ences between groups with respect to L* and b* dimen-
sions at any of the three sampling points. There was no
difference in a* values between groups at the start of the
study and those of the Labrador puppies fed Diet C did
not change during the study. However, the a* values of
Labrador puppies fed Diets A and B had increased
Table 2. Plasma levels of tyrosine (Tyr) and cystine (Cys) of dogs consuming 3 diets with increasing Phe+Tyr content (A: 4 g/Mcal; B: 5.8 g/Mcal;
C: 7 g/Mcal) after time zero, 3 and 6 months of diet consumption. Averages are shown (± standard error) for 4 puppies.
Month Tyr Cys Phe
Initial 59.0 ± 6.38
71.5 ± 8.09
66.9 ± 6.16
34.9 ± 3.09 39.8 ± 2.39 41.3 ± 4.98 70.0 ± 5.10 74.2 ± 2.00 80.8 ± 1.70
335.1 ± 1.96
54.0 ± 1.33
79.1 ± 4.12
46.5 ± 2.35 41.3 ± 0.40 48.6 ± 1.95 71.1 ± 2.40 78.9 ± 3.20 74.9 ± 3.20
637.7 ± 2.84
53.8 ± 1.56
86.9 ± 5.20
48.2 ± 1.47 36.8 ± 3.09 42.0 ± 3.50 74.1 ± 3.40 81.8 ± 9.70 77.3 ± 4.30
different superscripts indicate significant differences of the values within a row, among groups (p <0.05);
different superscripts indicate significant differences of the values
within a column, over time (p < 0.05).
Figure 1. Changes in the a* dimension of CIE Lab index over time; three diets
with increasing Phe+Tyr (A: 4 g/Mcal; B: 5.8 g/Mcal; C: 7 g/Mcal) assessed at
time zero, 4 and 6 months of diet consumption (n = 2/diet group). Letters over
the bars denote significant differences (p < 0.05) within the same diet group
over time; *indicate significant differences among diet groups at the same sam-
pling point (p > 0.05).
Journal of Applied Animal Nutrition
Canine hair pigmentation and nutrition 3
signicantly after 4 months and did not change thereafter
(p < 0.05; Figure 1).
There was evidence of an association between plasma
Tyr concentration and the a* dimension in the Labrador
puppies. In particular, a* decreased signicantly in associ-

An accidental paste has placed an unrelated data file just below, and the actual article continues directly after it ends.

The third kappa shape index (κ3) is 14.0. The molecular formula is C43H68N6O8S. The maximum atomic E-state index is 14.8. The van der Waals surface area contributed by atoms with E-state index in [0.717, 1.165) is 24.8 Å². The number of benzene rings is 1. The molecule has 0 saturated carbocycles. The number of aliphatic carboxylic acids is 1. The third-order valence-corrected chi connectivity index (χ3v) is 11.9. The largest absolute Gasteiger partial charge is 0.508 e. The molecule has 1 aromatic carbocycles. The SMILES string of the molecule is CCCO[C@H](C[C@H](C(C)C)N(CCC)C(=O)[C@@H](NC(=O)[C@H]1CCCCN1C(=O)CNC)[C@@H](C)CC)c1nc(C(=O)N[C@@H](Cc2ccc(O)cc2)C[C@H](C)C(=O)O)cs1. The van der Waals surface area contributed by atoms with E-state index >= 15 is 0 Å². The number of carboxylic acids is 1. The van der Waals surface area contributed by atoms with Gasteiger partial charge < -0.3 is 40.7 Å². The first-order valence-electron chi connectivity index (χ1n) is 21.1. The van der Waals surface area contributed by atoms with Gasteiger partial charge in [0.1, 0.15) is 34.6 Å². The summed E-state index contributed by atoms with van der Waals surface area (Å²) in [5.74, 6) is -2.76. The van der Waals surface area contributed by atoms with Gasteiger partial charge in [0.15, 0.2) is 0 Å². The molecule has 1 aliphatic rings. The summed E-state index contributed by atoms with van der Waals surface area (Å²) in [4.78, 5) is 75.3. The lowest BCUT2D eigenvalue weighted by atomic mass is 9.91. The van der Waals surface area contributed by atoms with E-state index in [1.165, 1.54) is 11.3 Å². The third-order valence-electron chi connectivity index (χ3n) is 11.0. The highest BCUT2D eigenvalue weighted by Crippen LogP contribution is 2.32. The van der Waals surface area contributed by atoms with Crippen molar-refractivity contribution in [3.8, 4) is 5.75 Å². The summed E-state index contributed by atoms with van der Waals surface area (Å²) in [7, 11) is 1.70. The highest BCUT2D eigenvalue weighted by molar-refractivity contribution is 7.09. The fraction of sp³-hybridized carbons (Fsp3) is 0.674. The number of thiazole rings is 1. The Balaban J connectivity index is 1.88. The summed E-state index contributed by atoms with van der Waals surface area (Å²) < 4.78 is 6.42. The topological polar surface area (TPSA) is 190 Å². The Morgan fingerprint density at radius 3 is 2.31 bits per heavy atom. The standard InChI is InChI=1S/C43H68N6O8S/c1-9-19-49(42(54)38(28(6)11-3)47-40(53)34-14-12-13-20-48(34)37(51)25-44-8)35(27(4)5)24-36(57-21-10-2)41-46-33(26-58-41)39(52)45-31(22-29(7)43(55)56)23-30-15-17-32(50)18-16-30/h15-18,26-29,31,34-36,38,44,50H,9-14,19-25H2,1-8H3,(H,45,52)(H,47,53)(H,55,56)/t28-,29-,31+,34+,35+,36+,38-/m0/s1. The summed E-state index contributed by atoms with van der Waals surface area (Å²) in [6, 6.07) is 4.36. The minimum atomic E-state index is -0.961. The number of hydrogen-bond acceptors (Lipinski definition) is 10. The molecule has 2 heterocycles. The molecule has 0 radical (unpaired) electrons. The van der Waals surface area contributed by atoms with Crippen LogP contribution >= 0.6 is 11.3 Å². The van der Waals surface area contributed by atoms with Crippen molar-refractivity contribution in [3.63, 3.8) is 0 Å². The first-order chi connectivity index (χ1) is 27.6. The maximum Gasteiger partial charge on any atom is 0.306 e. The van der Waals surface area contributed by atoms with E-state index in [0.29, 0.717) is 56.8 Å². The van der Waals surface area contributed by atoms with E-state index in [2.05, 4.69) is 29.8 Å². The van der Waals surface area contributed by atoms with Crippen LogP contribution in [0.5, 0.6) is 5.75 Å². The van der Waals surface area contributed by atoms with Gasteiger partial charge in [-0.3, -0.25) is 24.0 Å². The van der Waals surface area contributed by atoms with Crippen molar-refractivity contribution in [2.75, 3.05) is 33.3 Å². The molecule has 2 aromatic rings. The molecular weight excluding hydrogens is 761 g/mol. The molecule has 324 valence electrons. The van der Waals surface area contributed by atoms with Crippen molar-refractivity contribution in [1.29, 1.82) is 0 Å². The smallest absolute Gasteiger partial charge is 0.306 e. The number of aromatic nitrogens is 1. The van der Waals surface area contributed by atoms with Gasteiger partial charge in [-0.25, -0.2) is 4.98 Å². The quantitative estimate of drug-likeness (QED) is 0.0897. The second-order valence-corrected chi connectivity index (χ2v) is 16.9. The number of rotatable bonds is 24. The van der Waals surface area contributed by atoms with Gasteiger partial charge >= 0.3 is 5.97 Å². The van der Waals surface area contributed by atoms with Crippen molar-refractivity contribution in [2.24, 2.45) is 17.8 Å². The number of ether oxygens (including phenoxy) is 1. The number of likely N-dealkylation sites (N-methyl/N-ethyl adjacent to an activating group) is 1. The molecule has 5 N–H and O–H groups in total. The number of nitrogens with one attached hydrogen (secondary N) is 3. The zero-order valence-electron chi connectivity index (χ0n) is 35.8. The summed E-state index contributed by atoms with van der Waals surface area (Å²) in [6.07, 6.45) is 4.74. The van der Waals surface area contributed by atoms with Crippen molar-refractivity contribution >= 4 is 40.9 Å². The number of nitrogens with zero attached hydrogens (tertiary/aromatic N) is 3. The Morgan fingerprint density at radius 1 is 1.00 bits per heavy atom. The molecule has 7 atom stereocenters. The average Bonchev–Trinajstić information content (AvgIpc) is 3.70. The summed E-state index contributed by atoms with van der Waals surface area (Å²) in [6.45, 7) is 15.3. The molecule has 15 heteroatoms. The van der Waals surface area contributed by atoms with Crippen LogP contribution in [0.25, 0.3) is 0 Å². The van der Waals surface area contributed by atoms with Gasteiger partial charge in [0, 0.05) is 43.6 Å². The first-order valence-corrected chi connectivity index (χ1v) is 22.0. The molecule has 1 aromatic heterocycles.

ation with the increased plasma Tyr seen for the group B
dogs vs group A dogs. The decrease in a* was greater
for the dogs in group C, although there was no signicance
between groups B and C. The CIE Lab method was used
by Busch-Kschiewan et al. (2004) in a study on white dogs
and permitted corroboration of what was determined visu-
ally. In humans, spectrophotometric measures have been
described as an alternative to chemical methods of asses-
sing hair eumelanin and pheomelanin variation. Shekar
et al. (2008) showed that dimension a* of CIE Lab spectro-
colourimetic index is a good approximation of pheomela-
nin concentration in hair, as it measures a continuum of the
red-green spectra. A lower a* value therefore reects a
lower hair pheomelanin concentration, manifesting as a
less reddened hair shaft.
Plasma Tyr levels were negatively correlated with a*
values in the dogs fed diets A and B (Figure 2) suggesting
a relationship between higher plasma Tyr levels and higher
eumelanin contents in the hair of black coat puppies. The
results agree with those found in kittens by Anderson et al.
(2002), where a positive correlation between plasma Tyr
levels and pyrrole-2,3,5-tricarboxylic acid was reported,
with the latter used as an indicator of eumelanin concen-
tration in the hair of cats. Raising plasma Tyr concentra-
tion from 40 to 54 μmol/L effected the most signicant
reduction in the a* dimension (Figure 2), which is similar
to previous data from cats. Increased plasma Tyr levels in
the puppies in group C did not result in a further increase
in a* values over and above group B, possibly reecting
that a point exists beyond which increasing dietary tyro-
sine has no effect, or could indeed be an artefact of our
relatively small sample sizes.
In summary, young black dogs maintained on a diet of
4 g/Mcal Phe+Tyr (diet A) showed reduced levels of
black pigmentation, even though they maintained the
normal growth trajectory and appeared healthy. Black
pigmentation was restored by increasing the Tyr content